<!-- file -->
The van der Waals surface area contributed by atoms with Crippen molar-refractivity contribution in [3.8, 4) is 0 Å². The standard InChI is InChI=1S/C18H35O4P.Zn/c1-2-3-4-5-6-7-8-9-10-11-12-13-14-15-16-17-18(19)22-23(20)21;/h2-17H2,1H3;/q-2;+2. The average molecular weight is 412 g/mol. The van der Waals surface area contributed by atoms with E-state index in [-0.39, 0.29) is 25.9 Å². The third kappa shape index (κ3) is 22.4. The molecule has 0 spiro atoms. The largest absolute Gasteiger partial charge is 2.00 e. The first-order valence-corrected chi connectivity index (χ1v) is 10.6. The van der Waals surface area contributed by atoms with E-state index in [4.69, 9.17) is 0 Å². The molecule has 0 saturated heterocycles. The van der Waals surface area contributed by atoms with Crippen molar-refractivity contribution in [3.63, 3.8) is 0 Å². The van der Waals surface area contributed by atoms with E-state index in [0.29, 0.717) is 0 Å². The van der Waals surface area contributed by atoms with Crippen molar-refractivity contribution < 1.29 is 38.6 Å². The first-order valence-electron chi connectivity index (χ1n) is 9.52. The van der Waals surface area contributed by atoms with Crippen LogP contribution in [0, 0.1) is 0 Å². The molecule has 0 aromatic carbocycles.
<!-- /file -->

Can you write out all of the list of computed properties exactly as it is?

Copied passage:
The van der Waals surface area contributed by atoms with Crippen molar-refractivity contribution in [3.8, 4) is 0 Å². The standard InChI is InChI=1S/C18H35O4P.Zn/c1-2-3-4-5-6-7-8-9-10-11-12-13-14-15-16-17-18(19)22-23(20)21;/h2-17H2,1H3;/q-2;+2. The average molecular weight is 412 g/mol. The van der Waals surface area contributed by atoms with E-state index in [-0.39, 0.29) is 25.9 Å². The third kappa shape index (κ3) is 22.4. The molecule has 0 spiro atoms. The largest absolute Gasteiger partial charge is 2.00 e. The first-order valence-corrected chi connectivity index (χ1v) is 10.6. The van der Waals surface area contributed by atoms with E-state index in [4.69, 9.17) is 0 Å². The molecule has 0 saturated heterocycles. The van der Waals surface area contributed by atoms with Crippen molar-refractivity contribution in [3.63, 3.8) is 0 Å². The van der Waals surface area contributed by atoms with E-state index in [0.29, 0.717) is 0 Å². The van der Waals surface area contributed by atoms with Crippen molar-refractivity contribution < 1.29 is 38.6 Å². The first-order valence-electron chi connectivity index (χ1n) is 9.52. The van der Waals surface area contributed by atoms with Crippen LogP contribution in [0, 0.1) is 0 Å². The molecule has 0 aromatic carbocycles.